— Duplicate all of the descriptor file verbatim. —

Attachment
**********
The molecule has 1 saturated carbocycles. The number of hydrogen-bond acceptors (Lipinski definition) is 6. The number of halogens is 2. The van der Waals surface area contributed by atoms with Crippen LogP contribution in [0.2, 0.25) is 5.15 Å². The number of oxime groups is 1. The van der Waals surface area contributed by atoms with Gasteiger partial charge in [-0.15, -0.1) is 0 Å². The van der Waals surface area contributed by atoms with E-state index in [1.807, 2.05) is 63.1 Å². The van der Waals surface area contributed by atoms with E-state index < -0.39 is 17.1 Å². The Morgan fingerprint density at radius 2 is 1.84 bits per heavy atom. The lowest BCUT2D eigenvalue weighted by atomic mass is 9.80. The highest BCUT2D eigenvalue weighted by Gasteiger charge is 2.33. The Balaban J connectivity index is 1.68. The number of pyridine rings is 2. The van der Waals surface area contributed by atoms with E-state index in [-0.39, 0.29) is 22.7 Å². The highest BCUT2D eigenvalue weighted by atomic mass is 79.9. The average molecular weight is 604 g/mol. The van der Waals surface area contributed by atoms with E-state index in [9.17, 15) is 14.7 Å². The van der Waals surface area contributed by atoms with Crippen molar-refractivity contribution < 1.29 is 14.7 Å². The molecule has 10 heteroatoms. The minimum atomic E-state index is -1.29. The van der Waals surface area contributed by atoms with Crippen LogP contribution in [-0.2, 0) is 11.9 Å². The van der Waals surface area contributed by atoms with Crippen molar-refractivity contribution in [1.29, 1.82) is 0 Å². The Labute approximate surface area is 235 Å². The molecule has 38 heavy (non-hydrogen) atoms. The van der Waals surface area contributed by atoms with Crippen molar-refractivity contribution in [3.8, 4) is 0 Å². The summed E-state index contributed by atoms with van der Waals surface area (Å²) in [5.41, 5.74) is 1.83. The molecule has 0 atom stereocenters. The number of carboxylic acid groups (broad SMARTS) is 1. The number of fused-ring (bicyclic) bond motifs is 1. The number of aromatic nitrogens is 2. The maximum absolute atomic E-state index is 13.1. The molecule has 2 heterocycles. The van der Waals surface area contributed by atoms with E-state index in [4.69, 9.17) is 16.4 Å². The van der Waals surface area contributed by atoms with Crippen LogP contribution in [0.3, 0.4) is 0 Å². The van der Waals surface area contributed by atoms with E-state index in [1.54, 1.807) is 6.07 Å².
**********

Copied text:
The molecule has 1 saturated carbocycles. The number of hydrogen-bond acceptors (Lipinski definition) is 6. The number of halogens is 2. The van der Waals surface area contributed by atoms with Crippen LogP contribution in [0.2, 0.25) is 5.15 Å². The number of oxime groups is 1. The van der Waals surface area contributed by atoms with Gasteiger partial charge in [-0.15, -0.1) is 0 Å². The van der Waals surface area contributed by atoms with E-state index in [1.807, 2.05) is 63.1 Å². The van der Waals surface area contributed by atoms with E-state index < -0.39 is 17.1 Å². The Morgan fingerprint density at radius 2 is 1.84 bits per heavy atom. The lowest BCUT2D eigenvalue weighted by atomic mass is 9.80. The highest BCUT2D eigenvalue weighted by Gasteiger charge is 2.33. The Balaban J connectivity index is 1.68. The number of pyridine rings is 2. The van der Waals surface area contributed by atoms with E-state index in [-0.39, 0.29) is 22.7 Å². The highest BCUT2D eigenvalue weighted by atomic mass is 79.9. The average molecular weight is 604 g/mol. The van der Waals surface area contributed by atoms with E-state index in [9.17, 15) is 14.7 Å². The van der Waals surface area contributed by atoms with Crippen molar-refractivity contribution < 1.29 is 14.7 Å². The molecule has 10 heteroatoms. The minimum atomic E-state index is -1.29. The van der Waals surface area contributed by atoms with Crippen LogP contribution in [-0.2, 0) is 11.9 Å². The van der Waals surface area contributed by atoms with Crippen molar-refractivity contribution in [1.29, 1.82) is 0 Å². The Labute approximate surface area is 235 Å². The molecule has 38 heavy (non-hydrogen) atoms. The van der Waals surface area contributed by atoms with Crippen molar-refractivity contribution in [3.8, 4) is 0 Å². The summed E-state index contributed by atoms with van der Waals surface area (Å²) in [5.41, 5.74) is 1.83. The molecule has 0 atom stereocenters. The number of carboxylic acid groups (broad SMARTS) is 1. The number of fused-ring (bicyclic) bond motifs is 1. The number of aromatic nitrogens is 2. The maximum absolute atomic E-state index is 13.1. The molecule has 2 heterocycles. The van der Waals surface area contributed by atoms with E-state index in [4.69, 9.17) is 16.4 Å². The van der Waals surface area contributed by atoms with Crippen LogP contribution in [0.3, 0.4) is 0 Å². The van der Waals surface area contributed by atoms with E-state index in [1.54, 1.807) is 6.07 Å².